You Won’t Hear This: Emergence of new bands
After the many lineup changes of TBS and the shift of style of Brand New, many fans would gain the mentality that the scene was done. There were few bands containing the same style of its formation. Two bands would follow that contained a similar style to the torch-bearers before them, though both would deny membership to the scene. Envy on the Coast would tour with TBS, gaining massive popularity for their fusion of hardcore with progressive elements. The voice of singer Ryan Hunter would also be heavily praised for its uniqueness. He would share the task with guitarist/vocalist Sal Bossio. The band gained a massive fan base on the backs of their self-titled EP and debut full length, Lucy Gray. After the recording of their second record, drummer Dan Gluszak would leave, to be replaced by many drummers from the scene, including Will Noon of Breaking Pangaea and Straylight Run, and Matt Fazzi of TBS and Happy Body Slow Brain. The new record, Lowcountry, featured a new, more alt-rock sound, leaning slightly toward Incubus territory, thanks to Hunter’s vocals and guitarist Brian Byrne’s tone. Shortly after the release, the band would call it quits, with Hunter and Byrne forming the hardcore group North Korea and Bossio performing solo. With a relatively short lifespan, EotC managed to grab a massive fan base and many fans are excited to see the progress of the new bands.
Due to odd circumstances, The Republic of Wolves would gain fame as one of the best independent bands around. TROW gained recognition after a friend-of-a-friend to the band would leak demos from their first EP, His Old Branches, as the first sound bites of Brand New’s Daisy. After hearing the news, TROW would deny involvement on absolutepunk.net, a popular site for fans of the scene. Regardless of involvement, the leak would provide the band with a fan base who would stick around for the release of His Old Branches. The EP would be rated as one of the best EPs of 2009, featuring poetic lyrics from singers/guitarists Mason Maggio and Gregg Andrew DellaRocca. Also important is the band’s young age, with half of its membership still in school. The following year would be huge for the band, as it would end with news of two releases, 2010’s full-length Varuna and 2011’s EP The Cartographer. Featuring two sides of the same story, Maggio would take most of the control on Varuna, with DellaRocca focusing on The Cartographer, showing the diversity of the band. Unique as one of the few groups in the scene without inner turmoil, the young boys have paved a road for themselves as one of the premier bands around, lighting a spark in the simmering fire of the scene.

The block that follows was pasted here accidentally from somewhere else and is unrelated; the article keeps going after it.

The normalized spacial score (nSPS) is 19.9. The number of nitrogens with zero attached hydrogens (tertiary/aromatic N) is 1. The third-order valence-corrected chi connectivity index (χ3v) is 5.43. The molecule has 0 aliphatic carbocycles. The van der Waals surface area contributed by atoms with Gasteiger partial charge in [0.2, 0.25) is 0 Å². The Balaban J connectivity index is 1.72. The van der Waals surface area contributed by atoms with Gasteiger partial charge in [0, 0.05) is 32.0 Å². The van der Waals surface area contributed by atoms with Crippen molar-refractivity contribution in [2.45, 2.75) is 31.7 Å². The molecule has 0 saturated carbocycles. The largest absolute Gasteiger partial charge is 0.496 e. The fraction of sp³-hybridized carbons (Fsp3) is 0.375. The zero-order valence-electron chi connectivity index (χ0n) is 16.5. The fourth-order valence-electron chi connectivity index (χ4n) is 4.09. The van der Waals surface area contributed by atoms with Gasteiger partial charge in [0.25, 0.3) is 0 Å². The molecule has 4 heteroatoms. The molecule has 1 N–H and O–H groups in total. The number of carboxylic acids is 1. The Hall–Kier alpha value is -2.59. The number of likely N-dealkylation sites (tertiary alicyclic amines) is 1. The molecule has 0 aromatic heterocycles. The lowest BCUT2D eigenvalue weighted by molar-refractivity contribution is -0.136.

While the future of the scene is impossible to determine, with the many bands crumbling left and right, it cannot be denied that the track record is impossible to ignore. LI’s scene resembles a massive family, due to the interweaving backstories of many of the bands, complete with all the highly publicized arguments and triumphs one would expect of a family of its size and magnitude. With albums like TAYF, TDAGARIM and Worship and Tribute coming from the same area, Long Island will surely go down as one of the more influential scenes in the annals of indie rock history.